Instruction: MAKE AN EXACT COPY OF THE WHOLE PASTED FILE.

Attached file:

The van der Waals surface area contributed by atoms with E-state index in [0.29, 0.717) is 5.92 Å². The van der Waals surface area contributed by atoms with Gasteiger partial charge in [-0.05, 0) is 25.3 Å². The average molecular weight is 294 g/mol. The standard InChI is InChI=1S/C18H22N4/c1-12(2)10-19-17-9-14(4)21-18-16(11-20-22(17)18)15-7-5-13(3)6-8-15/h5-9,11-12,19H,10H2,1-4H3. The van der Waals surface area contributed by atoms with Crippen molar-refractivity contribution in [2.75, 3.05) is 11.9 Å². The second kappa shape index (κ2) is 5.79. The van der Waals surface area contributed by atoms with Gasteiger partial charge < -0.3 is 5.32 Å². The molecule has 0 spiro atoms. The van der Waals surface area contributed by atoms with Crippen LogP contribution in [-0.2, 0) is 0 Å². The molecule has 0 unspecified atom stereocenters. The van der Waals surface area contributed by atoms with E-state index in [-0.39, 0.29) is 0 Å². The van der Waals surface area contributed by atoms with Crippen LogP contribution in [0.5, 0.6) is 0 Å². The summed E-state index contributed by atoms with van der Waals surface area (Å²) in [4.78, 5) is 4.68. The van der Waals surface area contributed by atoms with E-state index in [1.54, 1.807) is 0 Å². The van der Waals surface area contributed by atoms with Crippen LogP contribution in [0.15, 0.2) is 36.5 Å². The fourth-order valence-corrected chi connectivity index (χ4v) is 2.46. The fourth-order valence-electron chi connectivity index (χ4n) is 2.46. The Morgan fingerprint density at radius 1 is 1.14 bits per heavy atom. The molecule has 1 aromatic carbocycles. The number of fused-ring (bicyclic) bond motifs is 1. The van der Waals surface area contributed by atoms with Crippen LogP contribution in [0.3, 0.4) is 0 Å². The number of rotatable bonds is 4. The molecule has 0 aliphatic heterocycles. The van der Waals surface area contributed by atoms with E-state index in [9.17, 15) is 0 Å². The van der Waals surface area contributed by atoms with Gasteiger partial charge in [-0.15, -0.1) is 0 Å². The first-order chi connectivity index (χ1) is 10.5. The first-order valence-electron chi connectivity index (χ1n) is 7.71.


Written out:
The van der Waals surface area contributed by atoms with E-state index in [0.29, 0.717) is 5.92 Å². The van der Waals surface area contributed by atoms with Gasteiger partial charge in [-0.05, 0) is 25.3 Å². The average molecular weight is 294 g/mol. The standard InChI is InChI=1S/C18H22N4/c1-12(2)10-19-17-9-14(4)21-18-16(11-20-22(17)18)15-7-5-13(3)6-8-15/h5-9,11-12,19H,10H2,1-4H3. The van der Waals surface area contributed by atoms with Crippen molar-refractivity contribution in [2.75, 3.05) is 11.9 Å². The second kappa shape index (κ2) is 5.79. The van der Waals surface area contributed by atoms with Gasteiger partial charge < -0.3 is 5.32 Å². The molecule has 0 spiro atoms. The van der Waals surface area contributed by atoms with Crippen LogP contribution in [-0.2, 0) is 0 Å². The molecule has 0 unspecified atom stereocenters. The van der Waals surface area contributed by atoms with E-state index in [-0.39, 0.29) is 0 Å². The van der Waals surface area contributed by atoms with Crippen LogP contribution in [0.5, 0.6) is 0 Å². The summed E-state index contributed by atoms with van der Waals surface area (Å²) in [4.78, 5) is 4.68. The van der Waals surface area contributed by atoms with E-state index in [1.54, 1.807) is 0 Å². The van der Waals surface area contributed by atoms with Crippen LogP contribution in [0.15, 0.2) is 36.5 Å². The fourth-order valence-corrected chi connectivity index (χ4v) is 2.46. The fourth-order valence-electron chi connectivity index (χ4n) is 2.46. The Morgan fingerprint density at radius 1 is 1.14 bits per heavy atom. The molecule has 1 aromatic carbocycles. The number of fused-ring (bicyclic) bond motifs is 1. The van der Waals surface area contributed by atoms with Crippen LogP contribution in [0.3, 0.4) is 0 Å². The number of rotatable bonds is 4. The molecule has 0 aliphatic heterocycles. The van der Waals surface area contributed by atoms with E-state index in [9.17, 15) is 0 Å². The van der Waals surface area contributed by atoms with Gasteiger partial charge in [-0.15, -0.1) is 0 Å². The first-order chi connectivity index (χ1) is 10.5. The first-order valence-electron chi connectivity index (χ1n) is 7.71.